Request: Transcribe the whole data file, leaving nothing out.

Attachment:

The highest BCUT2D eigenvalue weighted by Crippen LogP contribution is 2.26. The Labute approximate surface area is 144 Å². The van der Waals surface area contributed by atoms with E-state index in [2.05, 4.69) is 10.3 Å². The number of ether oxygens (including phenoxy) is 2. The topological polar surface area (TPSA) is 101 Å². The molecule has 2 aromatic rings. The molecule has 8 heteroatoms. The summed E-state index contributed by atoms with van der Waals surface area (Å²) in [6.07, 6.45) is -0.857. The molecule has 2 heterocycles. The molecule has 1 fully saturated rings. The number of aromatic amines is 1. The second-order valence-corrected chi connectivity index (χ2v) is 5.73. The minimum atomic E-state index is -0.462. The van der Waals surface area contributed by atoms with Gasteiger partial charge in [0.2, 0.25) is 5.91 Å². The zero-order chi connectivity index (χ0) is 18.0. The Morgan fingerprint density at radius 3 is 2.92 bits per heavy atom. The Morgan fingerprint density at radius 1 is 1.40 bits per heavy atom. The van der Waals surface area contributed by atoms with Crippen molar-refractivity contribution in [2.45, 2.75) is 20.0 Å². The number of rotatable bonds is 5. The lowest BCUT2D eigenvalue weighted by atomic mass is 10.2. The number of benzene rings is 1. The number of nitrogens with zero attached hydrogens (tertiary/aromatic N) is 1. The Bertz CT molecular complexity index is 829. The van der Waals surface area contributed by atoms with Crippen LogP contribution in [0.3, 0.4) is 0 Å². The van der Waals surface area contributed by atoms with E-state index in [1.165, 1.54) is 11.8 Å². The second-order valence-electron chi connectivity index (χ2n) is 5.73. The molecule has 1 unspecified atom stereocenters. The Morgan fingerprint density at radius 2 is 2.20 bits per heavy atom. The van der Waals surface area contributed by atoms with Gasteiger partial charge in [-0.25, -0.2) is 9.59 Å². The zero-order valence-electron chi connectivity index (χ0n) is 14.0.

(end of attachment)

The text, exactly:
The highest BCUT2D eigenvalue weighted by Crippen LogP contribution is 2.26. The Labute approximate surface area is 144 Å². The van der Waals surface area contributed by atoms with E-state index in [2.05, 4.69) is 10.3 Å². The number of ether oxygens (including phenoxy) is 2. The topological polar surface area (TPSA) is 101 Å². The molecule has 2 aromatic rings. The molecule has 8 heteroatoms. The summed E-state index contributed by atoms with van der Waals surface area (Å²) in [6.07, 6.45) is -0.857. The molecule has 2 heterocycles. The molecule has 1 fully saturated rings. The number of aromatic amines is 1. The second-order valence-corrected chi connectivity index (χ2v) is 5.73. The minimum atomic E-state index is -0.462. The van der Waals surface area contributed by atoms with Gasteiger partial charge in [0.2, 0.25) is 5.91 Å². The zero-order chi connectivity index (χ0) is 18.0. The Morgan fingerprint density at radius 3 is 2.92 bits per heavy atom. The Morgan fingerprint density at radius 1 is 1.40 bits per heavy atom. The van der Waals surface area contributed by atoms with Crippen molar-refractivity contribution in [2.45, 2.75) is 20.0 Å². The number of rotatable bonds is 5. The lowest BCUT2D eigenvalue weighted by atomic mass is 10.2. The number of benzene rings is 1. The number of nitrogens with zero attached hydrogens (tertiary/aromatic N) is 1. The Bertz CT molecular complexity index is 829. The van der Waals surface area contributed by atoms with Crippen LogP contribution in [0.3, 0.4) is 0 Å². The van der Waals surface area contributed by atoms with E-state index in [1.165, 1.54) is 11.8 Å². The second-order valence-electron chi connectivity index (χ2n) is 5.73. The molecule has 1 unspecified atom stereocenters. The Morgan fingerprint density at radius 2 is 2.20 bits per heavy atom. The van der Waals surface area contributed by atoms with Gasteiger partial charge in [-0.25, -0.2) is 9.59 Å². The zero-order valence-electron chi connectivity index (χ0n) is 14.0.